HUNTINGTON, W.Va. - The 2012 season was rewarding yet humbling for Rakeem Cato: He was named Conference USA's most valuable player on a team that went 5-7.
Or maybe the sophomore quarterback was named the MVP in spite of his team's 5-7 finish. Or despite his season ending before Dec. 1. Or despite ... oh, fill in the blank.
Cato threw for 4,201 yards and 37 touchdowns a year ago, numbers ranking him among the very best quarterbacks in Thundering Herd history. But it isn't hard figuring out how he can outdo himself in his junior year.
As one eccentric National Football League owner said a few times: Just win, baby.
Cato's numbers won't matter as much as his continued improvement. Will he rise from merely being the best quarterback in C-USA to flat-out dominating the league and climbing onto a national platform, as a few previous Herd passers have done?
This much is certain: He has the ultimate confidence of his coaches - first and foremost, Bill Legg. The Poca native is serving as coach Doc Holliday's offensive coordinator for the fourth year, and has taken over the quarterbacks as his position of emphasis.
It's not like he has to build or rebuild Cato from the ground up, either. Legg has seen the Miami native grow up mentally, emotionally and physically from that wide-eyed 160-pound teenager of two years ago.
Cato has become an extension of Legg, which is what any coach wants out of his marquee quarterback.
"Smarter, more decisive, understands how I think," Legg began his assessment. "I understand how he thinks. There are times he'll check to something that I'm sitting there going, 'That's exactly what I wanted him to do.'
"And there are times he turns, and he's about to give the signal to the [coaches] box as to what [he wants], and I've already called it."
Cato and Legg showed a lot of that synchronization last year as the Herd averaged 534.6 total yards per game, the nation's sixth highest mark.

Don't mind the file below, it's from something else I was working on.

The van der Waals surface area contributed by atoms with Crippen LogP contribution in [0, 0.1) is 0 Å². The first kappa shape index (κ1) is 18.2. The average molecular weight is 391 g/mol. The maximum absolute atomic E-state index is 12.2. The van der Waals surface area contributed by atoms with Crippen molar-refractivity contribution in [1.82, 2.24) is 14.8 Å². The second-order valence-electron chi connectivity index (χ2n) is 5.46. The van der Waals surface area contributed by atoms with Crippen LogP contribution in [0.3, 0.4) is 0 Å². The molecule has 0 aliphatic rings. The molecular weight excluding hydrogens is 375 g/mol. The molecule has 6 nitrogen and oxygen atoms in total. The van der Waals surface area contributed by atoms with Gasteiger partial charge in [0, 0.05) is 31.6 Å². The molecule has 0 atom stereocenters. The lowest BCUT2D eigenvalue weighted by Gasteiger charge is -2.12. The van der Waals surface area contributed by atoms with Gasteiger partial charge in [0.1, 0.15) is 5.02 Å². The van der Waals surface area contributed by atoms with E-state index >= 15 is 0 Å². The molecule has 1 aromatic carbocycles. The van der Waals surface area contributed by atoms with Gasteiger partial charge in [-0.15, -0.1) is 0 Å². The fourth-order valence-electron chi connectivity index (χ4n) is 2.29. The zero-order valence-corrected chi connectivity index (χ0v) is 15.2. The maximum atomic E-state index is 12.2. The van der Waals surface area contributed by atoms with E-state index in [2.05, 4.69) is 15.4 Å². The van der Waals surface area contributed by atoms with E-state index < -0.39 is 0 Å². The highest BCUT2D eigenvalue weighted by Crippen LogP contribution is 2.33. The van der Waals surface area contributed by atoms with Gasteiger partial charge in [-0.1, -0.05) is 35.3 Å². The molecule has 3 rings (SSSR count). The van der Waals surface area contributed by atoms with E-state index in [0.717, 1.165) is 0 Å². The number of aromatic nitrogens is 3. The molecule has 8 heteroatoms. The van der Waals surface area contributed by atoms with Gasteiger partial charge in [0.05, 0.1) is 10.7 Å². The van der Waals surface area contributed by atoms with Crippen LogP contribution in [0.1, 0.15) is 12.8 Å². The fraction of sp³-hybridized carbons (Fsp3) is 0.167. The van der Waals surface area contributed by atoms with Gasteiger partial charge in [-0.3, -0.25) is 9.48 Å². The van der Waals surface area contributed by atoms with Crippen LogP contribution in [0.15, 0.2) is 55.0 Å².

The next step? The physical improvement, and Cato is showing that this month. Having bulked up from that scrawny 160 to 190-ish over two summers, he is throwing a much stronger ball - so much so, he has had to re-calibrate his touch passes.
Legg is not worried in the least.
"He has worked hard on his individual game from the standpoint of improving his strength," Legg said. "He has improved his quickness and his speed, and his arm is stronger, longer. You know what I'm saying?
"He's making throws now at the end of practice on whatever day of doubles, that a year ago, his arm, he might not have been able to make that throw. And so you start putting all that stuff together, and now he's taking on the mantra of teacher-slash-mentor, and leader, and you throw all those things on top of it, and the kid's got a chance to be - he's already pretty special, but he's got a chance to be really special."
Sean Cronin isn't new to Marshall, having tutored the defensive line for Holliday in the 2010 season. After spending 2011 and 2012 at Temple, he is coaching defensive ends under Holliday and his father-in-law, new coordinator Chuck Heater.